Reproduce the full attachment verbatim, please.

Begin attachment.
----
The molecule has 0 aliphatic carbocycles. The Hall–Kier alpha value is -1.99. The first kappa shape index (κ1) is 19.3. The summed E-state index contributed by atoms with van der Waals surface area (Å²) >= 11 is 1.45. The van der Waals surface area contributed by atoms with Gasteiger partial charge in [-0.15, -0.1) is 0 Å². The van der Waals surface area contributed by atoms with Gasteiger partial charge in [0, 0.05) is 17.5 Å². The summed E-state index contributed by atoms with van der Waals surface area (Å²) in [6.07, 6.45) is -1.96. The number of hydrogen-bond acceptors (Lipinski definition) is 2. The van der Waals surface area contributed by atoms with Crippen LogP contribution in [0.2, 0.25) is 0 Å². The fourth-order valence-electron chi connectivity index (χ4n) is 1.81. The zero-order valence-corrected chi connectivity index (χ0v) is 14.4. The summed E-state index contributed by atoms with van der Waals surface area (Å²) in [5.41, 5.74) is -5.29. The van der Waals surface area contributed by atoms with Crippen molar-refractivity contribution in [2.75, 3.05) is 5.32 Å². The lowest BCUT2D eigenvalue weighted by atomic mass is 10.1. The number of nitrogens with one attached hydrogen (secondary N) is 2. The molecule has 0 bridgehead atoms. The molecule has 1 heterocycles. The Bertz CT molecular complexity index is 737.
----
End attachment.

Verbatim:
The molecule has 0 aliphatic carbocycles. The Hall–Kier alpha value is -1.99. The first kappa shape index (κ1) is 19.3. The summed E-state index contributed by atoms with van der Waals surface area (Å²) >= 11 is 1.45. The van der Waals surface area contributed by atoms with Gasteiger partial charge in [-0.15, -0.1) is 0 Å². The van der Waals surface area contributed by atoms with Gasteiger partial charge in [0, 0.05) is 17.5 Å². The summed E-state index contributed by atoms with van der Waals surface area (Å²) in [6.07, 6.45) is -1.96. The number of hydrogen-bond acceptors (Lipinski definition) is 2. The van der Waals surface area contributed by atoms with Crippen LogP contribution in [0.2, 0.25) is 0 Å². The fourth-order valence-electron chi connectivity index (χ4n) is 1.81. The zero-order valence-corrected chi connectivity index (χ0v) is 14.4. The summed E-state index contributed by atoms with van der Waals surface area (Å²) in [5.41, 5.74) is -5.29. The van der Waals surface area contributed by atoms with Crippen molar-refractivity contribution in [2.75, 3.05) is 5.32 Å². The lowest BCUT2D eigenvalue weighted by atomic mass is 10.1. The number of nitrogens with one attached hydrogen (secondary N) is 2. The molecule has 0 bridgehead atoms. The molecule has 1 heterocycles. The Bertz CT molecular complexity index is 737.